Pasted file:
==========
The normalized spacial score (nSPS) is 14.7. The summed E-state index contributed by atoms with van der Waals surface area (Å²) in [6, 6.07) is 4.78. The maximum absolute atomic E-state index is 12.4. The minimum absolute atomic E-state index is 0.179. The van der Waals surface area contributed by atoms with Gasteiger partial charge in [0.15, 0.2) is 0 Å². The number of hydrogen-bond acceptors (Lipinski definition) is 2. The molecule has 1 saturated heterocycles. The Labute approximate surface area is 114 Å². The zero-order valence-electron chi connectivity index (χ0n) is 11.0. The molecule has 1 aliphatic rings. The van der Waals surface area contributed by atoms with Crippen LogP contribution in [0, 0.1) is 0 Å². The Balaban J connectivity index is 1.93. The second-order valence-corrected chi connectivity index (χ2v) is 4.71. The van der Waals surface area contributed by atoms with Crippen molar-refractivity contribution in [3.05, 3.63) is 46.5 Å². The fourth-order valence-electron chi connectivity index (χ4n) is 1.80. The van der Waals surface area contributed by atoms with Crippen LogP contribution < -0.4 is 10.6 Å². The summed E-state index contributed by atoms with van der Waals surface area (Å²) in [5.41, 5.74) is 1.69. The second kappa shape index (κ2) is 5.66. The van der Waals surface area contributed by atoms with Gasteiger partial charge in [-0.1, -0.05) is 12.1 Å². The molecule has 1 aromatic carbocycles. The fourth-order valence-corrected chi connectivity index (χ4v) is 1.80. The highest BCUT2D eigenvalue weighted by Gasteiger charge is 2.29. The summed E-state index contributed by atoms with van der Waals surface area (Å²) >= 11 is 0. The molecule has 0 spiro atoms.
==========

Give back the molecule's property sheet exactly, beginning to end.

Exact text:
The normalized spacial score (nSPS) is 14.7. The summed E-state index contributed by atoms with van der Waals surface area (Å²) in [6, 6.07) is 4.78. The maximum absolute atomic E-state index is 12.4. The minimum absolute atomic E-state index is 0.179. The van der Waals surface area contributed by atoms with Gasteiger partial charge in [0.15, 0.2) is 0 Å². The number of hydrogen-bond acceptors (Lipinski definition) is 2. The molecule has 1 saturated heterocycles. The Labute approximate surface area is 114 Å². The zero-order valence-electron chi connectivity index (χ0n) is 11.0. The molecule has 1 aliphatic rings. The van der Waals surface area contributed by atoms with Crippen LogP contribution in [0, 0.1) is 0 Å². The Balaban J connectivity index is 1.93. The second-order valence-corrected chi connectivity index (χ2v) is 4.71. The van der Waals surface area contributed by atoms with Crippen molar-refractivity contribution in [3.05, 3.63) is 46.5 Å². The fourth-order valence-electron chi connectivity index (χ4n) is 1.80. The van der Waals surface area contributed by atoms with Crippen LogP contribution < -0.4 is 10.6 Å². The summed E-state index contributed by atoms with van der Waals surface area (Å²) in [5.41, 5.74) is 1.69. The second kappa shape index (κ2) is 5.66. The van der Waals surface area contributed by atoms with Gasteiger partial charge in [-0.1, -0.05) is 12.1 Å². The molecule has 1 aromatic carbocycles. The fourth-order valence-corrected chi connectivity index (χ4v) is 1.80. The highest BCUT2D eigenvalue weighted by Gasteiger charge is 2.29. The summed E-state index contributed by atoms with van der Waals surface area (Å²) >= 11 is 0. The molecule has 0 spiro atoms.